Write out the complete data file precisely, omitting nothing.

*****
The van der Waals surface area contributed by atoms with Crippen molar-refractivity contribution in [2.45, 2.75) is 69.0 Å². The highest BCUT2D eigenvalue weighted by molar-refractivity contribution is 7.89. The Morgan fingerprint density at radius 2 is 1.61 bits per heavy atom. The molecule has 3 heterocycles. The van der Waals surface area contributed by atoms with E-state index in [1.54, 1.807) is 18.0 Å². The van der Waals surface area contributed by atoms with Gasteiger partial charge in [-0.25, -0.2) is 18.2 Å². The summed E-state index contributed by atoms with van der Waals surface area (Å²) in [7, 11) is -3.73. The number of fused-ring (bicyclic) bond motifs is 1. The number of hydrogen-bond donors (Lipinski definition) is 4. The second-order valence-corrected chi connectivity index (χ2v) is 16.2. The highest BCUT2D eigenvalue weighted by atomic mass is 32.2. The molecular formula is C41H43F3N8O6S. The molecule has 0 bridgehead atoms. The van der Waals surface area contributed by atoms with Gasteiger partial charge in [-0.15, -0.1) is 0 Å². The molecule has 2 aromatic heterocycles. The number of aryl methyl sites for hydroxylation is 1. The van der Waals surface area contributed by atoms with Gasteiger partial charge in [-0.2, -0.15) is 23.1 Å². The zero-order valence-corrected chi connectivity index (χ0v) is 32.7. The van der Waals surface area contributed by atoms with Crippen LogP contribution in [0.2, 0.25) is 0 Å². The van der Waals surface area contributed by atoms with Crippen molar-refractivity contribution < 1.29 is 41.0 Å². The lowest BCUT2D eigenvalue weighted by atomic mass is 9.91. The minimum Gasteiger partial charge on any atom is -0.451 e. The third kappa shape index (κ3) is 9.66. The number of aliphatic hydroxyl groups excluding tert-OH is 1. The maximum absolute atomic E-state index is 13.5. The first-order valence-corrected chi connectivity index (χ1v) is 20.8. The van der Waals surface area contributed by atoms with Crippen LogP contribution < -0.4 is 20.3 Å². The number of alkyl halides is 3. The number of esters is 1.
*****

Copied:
The van der Waals surface area contributed by atoms with Crippen molar-refractivity contribution in [2.45, 2.75) is 69.0 Å². The highest BCUT2D eigenvalue weighted by molar-refractivity contribution is 7.89. The Morgan fingerprint density at radius 2 is 1.61 bits per heavy atom. The molecule has 3 heterocycles. The van der Waals surface area contributed by atoms with E-state index in [1.54, 1.807) is 18.0 Å². The van der Waals surface area contributed by atoms with Gasteiger partial charge in [-0.25, -0.2) is 18.2 Å². The summed E-state index contributed by atoms with van der Waals surface area (Å²) in [7, 11) is -3.73. The number of fused-ring (bicyclic) bond motifs is 1. The number of hydrogen-bond donors (Lipinski definition) is 4. The second-order valence-corrected chi connectivity index (χ2v) is 16.2. The highest BCUT2D eigenvalue weighted by atomic mass is 32.2. The molecular formula is C41H43F3N8O6S. The molecule has 0 bridgehead atoms. The van der Waals surface area contributed by atoms with Gasteiger partial charge in [-0.15, -0.1) is 0 Å². The molecule has 2 aromatic heterocycles. The number of aryl methyl sites for hydroxylation is 1. The van der Waals surface area contributed by atoms with Gasteiger partial charge in [-0.2, -0.15) is 23.1 Å². The zero-order valence-corrected chi connectivity index (χ0v) is 32.7. The van der Waals surface area contributed by atoms with Crippen LogP contribution in [0.2, 0.25) is 0 Å². The van der Waals surface area contributed by atoms with Crippen molar-refractivity contribution < 1.29 is 41.0 Å². The lowest BCUT2D eigenvalue weighted by atomic mass is 9.91. The minimum Gasteiger partial charge on any atom is -0.451 e. The third kappa shape index (κ3) is 9.66. The number of aliphatic hydroxyl groups excluding tert-OH is 1. The maximum absolute atomic E-state index is 13.5. The first-order valence-corrected chi connectivity index (χ1v) is 20.8. The van der Waals surface area contributed by atoms with Crippen LogP contribution < -0.4 is 20.3 Å². The number of alkyl halides is 3. The number of esters is 1.